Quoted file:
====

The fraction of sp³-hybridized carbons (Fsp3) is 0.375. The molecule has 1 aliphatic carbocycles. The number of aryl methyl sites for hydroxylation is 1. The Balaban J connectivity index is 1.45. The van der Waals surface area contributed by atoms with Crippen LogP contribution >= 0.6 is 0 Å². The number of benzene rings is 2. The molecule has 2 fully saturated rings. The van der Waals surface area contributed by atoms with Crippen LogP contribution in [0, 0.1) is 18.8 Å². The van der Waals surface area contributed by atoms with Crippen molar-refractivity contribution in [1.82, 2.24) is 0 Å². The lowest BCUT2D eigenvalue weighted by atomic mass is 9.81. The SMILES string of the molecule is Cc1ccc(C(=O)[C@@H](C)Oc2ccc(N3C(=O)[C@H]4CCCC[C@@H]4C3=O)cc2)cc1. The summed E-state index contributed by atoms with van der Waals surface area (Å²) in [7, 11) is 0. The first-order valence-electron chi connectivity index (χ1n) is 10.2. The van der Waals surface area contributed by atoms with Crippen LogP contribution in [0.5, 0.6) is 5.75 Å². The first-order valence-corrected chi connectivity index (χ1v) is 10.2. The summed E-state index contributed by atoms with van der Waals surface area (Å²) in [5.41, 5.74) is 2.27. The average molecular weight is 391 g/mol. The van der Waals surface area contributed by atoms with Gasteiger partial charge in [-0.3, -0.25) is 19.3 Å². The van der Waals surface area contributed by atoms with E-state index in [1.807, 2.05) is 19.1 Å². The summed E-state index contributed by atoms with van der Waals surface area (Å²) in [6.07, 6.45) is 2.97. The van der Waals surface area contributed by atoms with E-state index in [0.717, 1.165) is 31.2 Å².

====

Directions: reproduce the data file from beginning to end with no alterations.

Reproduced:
The fraction of sp³-hybridized carbons (Fsp3) is 0.375. The molecule has 1 aliphatic carbocycles. The number of aryl methyl sites for hydroxylation is 1. The Balaban J connectivity index is 1.45. The van der Waals surface area contributed by atoms with Crippen LogP contribution >= 0.6 is 0 Å². The number of benzene rings is 2. The molecule has 2 fully saturated rings. The van der Waals surface area contributed by atoms with Crippen LogP contribution in [0, 0.1) is 18.8 Å². The van der Waals surface area contributed by atoms with Crippen molar-refractivity contribution in [1.82, 2.24) is 0 Å². The lowest BCUT2D eigenvalue weighted by atomic mass is 9.81. The SMILES string of the molecule is Cc1ccc(C(=O)[C@@H](C)Oc2ccc(N3C(=O)[C@H]4CCCC[C@@H]4C3=O)cc2)cc1. The summed E-state index contributed by atoms with van der Waals surface area (Å²) in [7, 11) is 0. The first-order valence-electron chi connectivity index (χ1n) is 10.2. The van der Waals surface area contributed by atoms with Crippen LogP contribution in [0.5, 0.6) is 5.75 Å². The first-order valence-corrected chi connectivity index (χ1v) is 10.2. The summed E-state index contributed by atoms with van der Waals surface area (Å²) in [5.41, 5.74) is 2.27. The average molecular weight is 391 g/mol. The van der Waals surface area contributed by atoms with Gasteiger partial charge in [-0.3, -0.25) is 19.3 Å². The van der Waals surface area contributed by atoms with E-state index in [1.807, 2.05) is 19.1 Å². The summed E-state index contributed by atoms with van der Waals surface area (Å²) in [6.07, 6.45) is 2.97. The van der Waals surface area contributed by atoms with E-state index in [0.717, 1.165) is 31.2 Å².